Not “Right” Comin’ At You
Noticed? There’s been a lot of this recently. The BBC reports:
Right-wing groups who claim to oppose Islamic extremism are trying to provoke violence on Britain’s streets, the communities minister has said.
First, the BBC outright employs the expression “Islamic extremism” without doubting quotes. Therefore, there is, definitely, such a thing as Islamic extremism, and we need not fear saying so. After all, the BBC just said so. But that’s not the main issue.
John Denham spoke after clashes between different groups at a new London mosque, during a march by the group Stop the Islamification of Europe.
Demonstrations by an affiliated group, the English Defence League, have led to violence in Birmingham in recent weeks…
The question is: are they actually “right-wing” groups? Indeed, many of them seem more like (what were once) “traditional” Labour voters. Regardless, Sunday, The Guardian/Observer offered up similar:
Hundreds of police will be monitoring Trafalgar Square today as extreme right-wing organisations and football-linked groups are expected to confront a coalition of Muslim groups holding a Palestine solidarity march in London…
The Independent also:
Fury as Muslim meeting is switched to Pall Mall while right-wingers protest in Trafalgar Square
Are the Beeb, the Guardian and the Indy therefore telling us the “white, working class” is normally Tory? One assumes not. Yet if we have been given the “all clear,” at least by the BBC, now publicly to utter the expression “Islamic extremism,” once more, however, we see this: major media failing (deliberately?) to appreciate there is a world of difference between a “right-winger” and a “fascist.”
The political compass is about “property” — first and foremost and in all its forms. The less one thinks of private property, the more one is to the left. The less one wants to see control of private property, the more one is on the right.
Therefore a fascist in reality is a combination of a hyper-nationalist and someone coming at government from left of center. Why left? Because he is most interested in state primacy over all property, including the rights of the individual. Democratic socialists share an essential — thought not as extreme, of course — commonality of view.
That in league to some extent with the similarly private property loathing other left-winger: a communist. He is different though, in that he is also one who, we are told, seeks to liberate the workers of the world irrespective of national borders. So because he is not as wrapped up in “the state” that other leftists (especially socialists) more readily accept, a real communist — because he is indifferent to the idea of national boundaries — cannot, technically, be a fascist.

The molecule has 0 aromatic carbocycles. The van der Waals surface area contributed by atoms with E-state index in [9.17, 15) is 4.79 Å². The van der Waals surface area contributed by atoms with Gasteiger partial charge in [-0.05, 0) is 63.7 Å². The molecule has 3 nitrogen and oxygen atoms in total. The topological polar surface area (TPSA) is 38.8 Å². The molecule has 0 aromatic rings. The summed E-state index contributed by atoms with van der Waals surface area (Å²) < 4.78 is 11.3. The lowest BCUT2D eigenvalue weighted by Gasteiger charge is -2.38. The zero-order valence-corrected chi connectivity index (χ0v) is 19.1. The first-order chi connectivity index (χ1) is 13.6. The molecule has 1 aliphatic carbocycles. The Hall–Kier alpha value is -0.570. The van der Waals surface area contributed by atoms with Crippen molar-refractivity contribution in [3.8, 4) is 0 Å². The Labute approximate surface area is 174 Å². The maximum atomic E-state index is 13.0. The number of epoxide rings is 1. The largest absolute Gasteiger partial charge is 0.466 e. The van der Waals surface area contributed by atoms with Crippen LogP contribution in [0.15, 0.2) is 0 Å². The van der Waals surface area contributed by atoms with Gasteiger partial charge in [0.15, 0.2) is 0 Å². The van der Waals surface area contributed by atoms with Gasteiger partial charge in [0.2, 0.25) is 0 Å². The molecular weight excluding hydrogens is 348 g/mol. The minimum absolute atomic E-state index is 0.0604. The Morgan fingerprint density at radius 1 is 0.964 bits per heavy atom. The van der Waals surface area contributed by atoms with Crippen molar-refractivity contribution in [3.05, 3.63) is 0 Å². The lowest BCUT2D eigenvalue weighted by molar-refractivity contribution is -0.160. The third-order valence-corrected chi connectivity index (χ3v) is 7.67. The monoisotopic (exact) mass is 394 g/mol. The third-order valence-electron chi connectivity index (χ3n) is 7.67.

A “conservative” can be on the left or the right, depending on what the prevailing “norm” is. A “conservative” is merely one who is uncomfortable with tinkering with long-existing traditions and “change” for change’s sake. But it has become wrongly synonymous with “the right.”
That understood, pointing to an “arch-conservative” — meaning an extreme “right-winger” — as closely synonymous with fascist is badly off target. True, because the nation-state is long the world norm conservatives are usually strong nationalists. However, because conservatives also view the individual and private property — not the state — as supreme, they are usually also “small government, free market” types.
That being so, Mussolini was NOT a “right-winger”. For while a hyper-nationalist, he was in no sense a “small government, free market” man. For him, the state was supreme: it was to direct not only the means of production but also the life of each individual to achieve greater glory for the state. The fate of any individual was decidedly secondary and even inconsequential.
Hitler was in the same boat. Remember, National Socialism? Rather a clue, one might think.
Which is why, also, Slobodan Milosevic was a fascist: ostensibly a communist, he is more accurately described as having been a state-centered, left-winger who morphed into an extreme nationalist.
None of that means that if one is left of center in a democracy, one is on the cusp of fascism. Rather, it means only there is a blurry line crossed as state-centered-ism moves towards ever-increasing regulation over every facet of each individual’s life, with every individual faced with an ever more intrusive and capricious government exacting ever higher penalties upon anyone who fails to conform to the ever-widening state’s “goals”. To justify the ongoing state power surge, the individual is always unfailingly informed that whatever the state demands — however disproportionate to resolving any given issue — is always inherently sensible and absolutely necessary for the greater good.
There’s the distinction: that governance is most definitely not “right-wing”. But one suspects the last thing left-leaning mainstream media of today would want viewers to read too much about is how social democracy taken to the extreme, perverts not into communism, but in fact, into fascism? That couldn’t be so because many wish to couple “right-wing” in the public mind with “fascist?” Could it be?